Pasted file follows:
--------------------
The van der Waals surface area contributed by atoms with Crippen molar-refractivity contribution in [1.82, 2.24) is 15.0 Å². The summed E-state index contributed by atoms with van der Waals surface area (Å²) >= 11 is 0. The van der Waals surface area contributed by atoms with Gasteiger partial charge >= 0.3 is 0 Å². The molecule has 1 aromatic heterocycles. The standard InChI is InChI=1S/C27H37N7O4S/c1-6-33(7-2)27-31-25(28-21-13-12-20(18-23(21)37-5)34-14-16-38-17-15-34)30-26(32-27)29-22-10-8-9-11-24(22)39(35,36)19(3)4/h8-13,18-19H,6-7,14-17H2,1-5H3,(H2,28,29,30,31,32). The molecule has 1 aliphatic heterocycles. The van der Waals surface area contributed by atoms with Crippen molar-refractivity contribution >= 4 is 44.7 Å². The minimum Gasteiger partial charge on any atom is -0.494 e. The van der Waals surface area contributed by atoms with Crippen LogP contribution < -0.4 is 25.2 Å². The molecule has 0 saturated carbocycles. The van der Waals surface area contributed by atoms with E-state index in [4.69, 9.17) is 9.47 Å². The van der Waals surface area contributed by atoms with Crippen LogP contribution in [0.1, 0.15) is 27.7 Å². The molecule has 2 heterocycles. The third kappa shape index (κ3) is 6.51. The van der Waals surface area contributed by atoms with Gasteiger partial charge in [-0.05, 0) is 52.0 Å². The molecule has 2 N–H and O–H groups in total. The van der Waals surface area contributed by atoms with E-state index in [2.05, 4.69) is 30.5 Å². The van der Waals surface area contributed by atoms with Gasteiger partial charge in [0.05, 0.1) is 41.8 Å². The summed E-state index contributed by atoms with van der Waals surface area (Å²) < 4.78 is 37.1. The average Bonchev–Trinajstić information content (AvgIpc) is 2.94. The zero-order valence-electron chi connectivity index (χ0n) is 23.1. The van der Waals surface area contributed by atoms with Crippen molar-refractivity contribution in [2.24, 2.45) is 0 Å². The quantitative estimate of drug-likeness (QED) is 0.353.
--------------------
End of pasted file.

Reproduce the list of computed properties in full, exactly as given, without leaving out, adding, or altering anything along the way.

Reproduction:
The van der Waals surface area contributed by atoms with Crippen molar-refractivity contribution in [1.82, 2.24) is 15.0 Å². The summed E-state index contributed by atoms with van der Waals surface area (Å²) >= 11 is 0. The van der Waals surface area contributed by atoms with Gasteiger partial charge >= 0.3 is 0 Å². The molecule has 1 aromatic heterocycles. The standard InChI is InChI=1S/C27H37N7O4S/c1-6-33(7-2)27-31-25(28-21-13-12-20(18-23(21)37-5)34-14-16-38-17-15-34)30-26(32-27)29-22-10-8-9-11-24(22)39(35,36)19(3)4/h8-13,18-19H,6-7,14-17H2,1-5H3,(H2,28,29,30,31,32). The molecule has 1 aliphatic heterocycles. The van der Waals surface area contributed by atoms with Crippen molar-refractivity contribution >= 4 is 44.7 Å². The minimum Gasteiger partial charge on any atom is -0.494 e. The van der Waals surface area contributed by atoms with Crippen LogP contribution < -0.4 is 25.2 Å². The molecule has 0 saturated carbocycles. The van der Waals surface area contributed by atoms with E-state index in [4.69, 9.17) is 9.47 Å². The van der Waals surface area contributed by atoms with Crippen LogP contribution in [0.1, 0.15) is 27.7 Å². The molecule has 2 heterocycles. The third kappa shape index (κ3) is 6.51. The van der Waals surface area contributed by atoms with Gasteiger partial charge in [-0.05, 0) is 52.0 Å². The molecule has 2 N–H and O–H groups in total. The van der Waals surface area contributed by atoms with E-state index in [2.05, 4.69) is 30.5 Å². The van der Waals surface area contributed by atoms with Gasteiger partial charge in [0.05, 0.1) is 41.8 Å². The summed E-state index contributed by atoms with van der Waals surface area (Å²) < 4.78 is 37.1. The average Bonchev–Trinajstić information content (AvgIpc) is 2.94. The zero-order valence-electron chi connectivity index (χ0n) is 23.1. The van der Waals surface area contributed by atoms with Crippen molar-refractivity contribution in [2.24, 2.45) is 0 Å². The quantitative estimate of drug-likeness (QED) is 0.353.